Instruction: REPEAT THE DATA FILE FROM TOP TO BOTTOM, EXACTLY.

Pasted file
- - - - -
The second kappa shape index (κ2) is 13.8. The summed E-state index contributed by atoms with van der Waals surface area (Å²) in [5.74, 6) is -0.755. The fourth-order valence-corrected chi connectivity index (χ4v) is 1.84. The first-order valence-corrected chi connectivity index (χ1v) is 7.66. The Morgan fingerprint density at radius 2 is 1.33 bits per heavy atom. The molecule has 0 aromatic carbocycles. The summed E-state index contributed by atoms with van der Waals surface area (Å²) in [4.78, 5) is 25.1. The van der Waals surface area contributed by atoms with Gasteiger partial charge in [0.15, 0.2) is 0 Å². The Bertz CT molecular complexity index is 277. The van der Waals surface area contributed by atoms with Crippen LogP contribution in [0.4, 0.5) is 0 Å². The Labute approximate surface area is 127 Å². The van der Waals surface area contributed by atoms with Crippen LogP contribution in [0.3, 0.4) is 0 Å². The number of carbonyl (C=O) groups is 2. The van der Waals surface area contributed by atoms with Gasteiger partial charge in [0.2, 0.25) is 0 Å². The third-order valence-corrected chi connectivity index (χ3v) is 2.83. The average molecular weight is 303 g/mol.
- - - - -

The second kappa shape index (κ2) is 13.8. The summed E-state index contributed by atoms with van der Waals surface area (Å²) in [5.74, 6) is -0.755. The fourth-order valence-corrected chi connectivity index (χ4v) is 1.84. The first-order valence-corrected chi connectivity index (χ1v) is 7.66. The Morgan fingerprint density at radius 2 is 1.33 bits per heavy atom. The molecule has 0 aromatic carbocycles. The summed E-state index contributed by atoms with van der Waals surface area (Å²) in [4.78, 5) is 25.1. The van der Waals surface area contributed by atoms with Gasteiger partial charge in [0.15, 0.2) is 0 Å². The Bertz CT molecular complexity index is 277. The van der Waals surface area contributed by atoms with Crippen LogP contribution in [0.4, 0.5) is 0 Å². The Labute approximate surface area is 127 Å². The van der Waals surface area contributed by atoms with Crippen LogP contribution in [0.3, 0.4) is 0 Å². The number of carbonyl (C=O) groups is 2. The van der Waals surface area contributed by atoms with Gasteiger partial charge in [0.2, 0.25) is 0 Å². The third-order valence-corrected chi connectivity index (χ3v) is 2.83. The average molecular weight is 303 g/mol.